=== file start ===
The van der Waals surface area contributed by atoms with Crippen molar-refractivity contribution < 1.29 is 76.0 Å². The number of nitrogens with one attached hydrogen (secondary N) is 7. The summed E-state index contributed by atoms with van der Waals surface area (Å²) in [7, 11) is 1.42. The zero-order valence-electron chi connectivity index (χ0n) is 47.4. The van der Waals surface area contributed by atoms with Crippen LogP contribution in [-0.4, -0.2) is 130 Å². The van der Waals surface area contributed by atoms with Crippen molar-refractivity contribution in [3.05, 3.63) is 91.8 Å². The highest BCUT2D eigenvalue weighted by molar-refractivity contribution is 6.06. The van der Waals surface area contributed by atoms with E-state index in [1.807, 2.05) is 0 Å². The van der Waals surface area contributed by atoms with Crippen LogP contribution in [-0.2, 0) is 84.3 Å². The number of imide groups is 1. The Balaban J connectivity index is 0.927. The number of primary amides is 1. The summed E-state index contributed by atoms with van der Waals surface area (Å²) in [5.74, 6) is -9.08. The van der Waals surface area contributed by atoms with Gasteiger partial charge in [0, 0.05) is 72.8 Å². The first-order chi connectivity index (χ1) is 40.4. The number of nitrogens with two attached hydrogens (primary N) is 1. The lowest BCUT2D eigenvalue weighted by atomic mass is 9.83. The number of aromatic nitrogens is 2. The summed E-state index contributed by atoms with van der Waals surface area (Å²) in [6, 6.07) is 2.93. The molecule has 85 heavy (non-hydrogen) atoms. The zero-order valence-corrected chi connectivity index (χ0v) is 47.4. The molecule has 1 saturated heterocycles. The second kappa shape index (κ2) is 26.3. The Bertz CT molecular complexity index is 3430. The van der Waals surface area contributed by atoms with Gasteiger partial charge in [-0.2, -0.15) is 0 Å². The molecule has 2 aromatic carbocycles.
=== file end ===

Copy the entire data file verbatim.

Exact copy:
The van der Waals surface area contributed by atoms with Crippen molar-refractivity contribution < 1.29 is 76.0 Å². The number of nitrogens with one attached hydrogen (secondary N) is 7. The summed E-state index contributed by atoms with van der Waals surface area (Å²) in [7, 11) is 1.42. The zero-order valence-electron chi connectivity index (χ0n) is 47.4. The van der Waals surface area contributed by atoms with Crippen LogP contribution in [-0.4, -0.2) is 130 Å². The van der Waals surface area contributed by atoms with Crippen molar-refractivity contribution in [3.05, 3.63) is 91.8 Å². The highest BCUT2D eigenvalue weighted by molar-refractivity contribution is 6.06. The van der Waals surface area contributed by atoms with E-state index in [1.807, 2.05) is 0 Å². The van der Waals surface area contributed by atoms with Crippen LogP contribution in [-0.2, 0) is 84.3 Å². The number of imide groups is 1. The Balaban J connectivity index is 0.927. The number of primary amides is 1. The summed E-state index contributed by atoms with van der Waals surface area (Å²) in [5.74, 6) is -9.08. The van der Waals surface area contributed by atoms with Gasteiger partial charge in [0, 0.05) is 72.8 Å². The first-order chi connectivity index (χ1) is 40.4. The number of nitrogens with two attached hydrogens (primary N) is 1. The lowest BCUT2D eigenvalue weighted by atomic mass is 9.83. The number of aromatic nitrogens is 2. The summed E-state index contributed by atoms with van der Waals surface area (Å²) in [6, 6.07) is 2.93. The molecule has 85 heavy (non-hydrogen) atoms. The zero-order valence-corrected chi connectivity index (χ0v) is 47.4. The molecule has 1 saturated heterocycles. The second kappa shape index (κ2) is 26.3. The Bertz CT molecular complexity index is 3430. The van der Waals surface area contributed by atoms with Gasteiger partial charge in [-0.2, -0.15) is 0 Å². The molecule has 2 aromatic carbocycles.